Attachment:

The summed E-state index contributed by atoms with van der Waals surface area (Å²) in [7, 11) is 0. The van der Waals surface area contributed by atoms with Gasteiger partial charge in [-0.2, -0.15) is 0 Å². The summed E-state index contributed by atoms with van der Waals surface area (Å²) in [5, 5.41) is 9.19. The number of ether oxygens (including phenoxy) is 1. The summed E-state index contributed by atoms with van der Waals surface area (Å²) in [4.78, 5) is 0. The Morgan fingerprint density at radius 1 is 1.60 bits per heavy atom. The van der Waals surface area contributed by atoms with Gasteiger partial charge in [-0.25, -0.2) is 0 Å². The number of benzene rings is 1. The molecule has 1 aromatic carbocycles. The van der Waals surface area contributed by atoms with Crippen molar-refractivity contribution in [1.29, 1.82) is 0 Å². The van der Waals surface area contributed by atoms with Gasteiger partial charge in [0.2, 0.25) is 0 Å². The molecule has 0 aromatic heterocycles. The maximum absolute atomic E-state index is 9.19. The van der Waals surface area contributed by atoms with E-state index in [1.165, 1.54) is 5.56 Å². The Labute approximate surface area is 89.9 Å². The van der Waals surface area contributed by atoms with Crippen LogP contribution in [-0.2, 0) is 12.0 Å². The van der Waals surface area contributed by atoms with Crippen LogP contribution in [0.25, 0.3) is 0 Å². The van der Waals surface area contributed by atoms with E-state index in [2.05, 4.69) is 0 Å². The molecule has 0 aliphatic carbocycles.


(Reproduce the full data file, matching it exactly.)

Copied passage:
The summed E-state index contributed by atoms with van der Waals surface area (Å²) in [7, 11) is 0. The van der Waals surface area contributed by atoms with Gasteiger partial charge in [-0.2, -0.15) is 0 Å². The summed E-state index contributed by atoms with van der Waals surface area (Å²) in [5, 5.41) is 9.19. The number of ether oxygens (including phenoxy) is 1. The summed E-state index contributed by atoms with van der Waals surface area (Å²) in [4.78, 5) is 0. The Morgan fingerprint density at radius 1 is 1.60 bits per heavy atom. The van der Waals surface area contributed by atoms with Gasteiger partial charge in [-0.25, -0.2) is 0 Å². The number of benzene rings is 1. The molecule has 1 aromatic carbocycles. The van der Waals surface area contributed by atoms with Crippen molar-refractivity contribution in [1.29, 1.82) is 0 Å². The van der Waals surface area contributed by atoms with Gasteiger partial charge in [0.2, 0.25) is 0 Å². The molecule has 0 aromatic heterocycles. The maximum absolute atomic E-state index is 9.19. The van der Waals surface area contributed by atoms with E-state index in [1.165, 1.54) is 5.56 Å². The Labute approximate surface area is 89.9 Å². The van der Waals surface area contributed by atoms with Crippen LogP contribution in [-0.2, 0) is 12.0 Å². The van der Waals surface area contributed by atoms with Crippen LogP contribution in [0.25, 0.3) is 0 Å². The van der Waals surface area contributed by atoms with E-state index in [2.05, 4.69) is 0 Å². The molecule has 0 aliphatic carbocycles.